The path to equality

EU pressure has forced changes to the inheritance tax treatment of non-domiciled spouses. The current £55,000 cap on the spousal exemption for non-doms has been branded discriminatory. It is the latest challenge by the EU where a member state’s tax rules provide a home advantage. But the question remains – will the changes satisfy the EU lawmakers?

The Finance Bill changes offer non-dom spouses a choice rather than automatic equality. An increase to the limit and linking it to the prevailing nil-rate band or alternatively to elect to be treated as UK domiciled for IHT. Domicile is core to IHT. Someone who dies domiciled in the UK is subject to IHT on his or her worldwide estate. Non-doms are only subject to UK IHT on assets located in the UK. But once they have been UK resident for 17 out of 20 tax years, they become “deemed domicile” for IHT.

Domicile is not the same as nationality or residence. It is the country that you consider (or, more importantly, HMRC deems) to be your permanent home and where you would expect to return to. A statutory definition of residence will be introduced from April 2013. But there are no such plans to introduce a definition of domicile in the tax legislation. Instead we have to rely on previous case law.

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Gifts between spouses are normally totally exempt from IHT. But this unlimited exemption does not apply where the gift is from a UK domiciled individual to their non-domiciled husband or wife. Here gifts are subject to a lifetime cap of £55,000.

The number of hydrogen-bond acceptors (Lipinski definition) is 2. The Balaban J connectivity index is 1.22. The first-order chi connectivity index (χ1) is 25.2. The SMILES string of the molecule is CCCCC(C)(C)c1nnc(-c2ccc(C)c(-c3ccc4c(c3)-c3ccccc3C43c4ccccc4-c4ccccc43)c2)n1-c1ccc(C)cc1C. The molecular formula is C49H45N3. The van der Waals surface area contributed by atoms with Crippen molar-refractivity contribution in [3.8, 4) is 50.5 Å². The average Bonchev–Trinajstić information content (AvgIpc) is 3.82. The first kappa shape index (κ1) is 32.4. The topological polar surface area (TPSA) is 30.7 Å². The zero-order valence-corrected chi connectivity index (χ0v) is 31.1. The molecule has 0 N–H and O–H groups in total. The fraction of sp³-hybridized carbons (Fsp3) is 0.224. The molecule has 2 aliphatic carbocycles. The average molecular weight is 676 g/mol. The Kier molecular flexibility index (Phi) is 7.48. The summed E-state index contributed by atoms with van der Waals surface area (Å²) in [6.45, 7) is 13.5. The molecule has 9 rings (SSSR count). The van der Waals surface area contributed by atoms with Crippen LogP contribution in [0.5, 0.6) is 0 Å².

This limit dates back to 1982 and at the time was equal to the IHT nil-rate band. This was when the average house price was around £24,000 and ET was trying to phone home. Much has changed since then. The EU opened its borders and international mobility has increased. Marriage between couples with different domiciles is now much more common. Yet still the £55,000 threshold has remained frozen.

Increasing the limit to £325,000 and linking it back to the nil-rate band is a significant improvement, but it still does not match the unlimited exemption enjoyed by UK domiciled married couples.

For this to apply, the non-dom spouse will have to make a written election to be treated as UK domiciled for IHT. Similar to a deed of variation, this can be done up to two years after the death of their UK domiciled spouse. And their treatment as a UK domicile for IHT will not affect their ability to claim the remittance basis on their overseas income and gains.

The cost of an unlimited exemption is that the non-dom spouse’s worldwide assets are now within the UK IHT net. Many non-doms invest in assets that are excluded property for IHT. Offshore bonds have been popular investments for this reason and specific exemptions treat UK Oeics and unit trusts as excluded property. All these investments along with overseas property and bank accounts would subsequently be within scope if they elect to be treated as UK domiciled.

For example, Peter is UK domiciled and his Spanish wife, Francesca, is non-UK domiciled. Peter dies and leaves his £1m estate to Francesca, which breaks down as follows: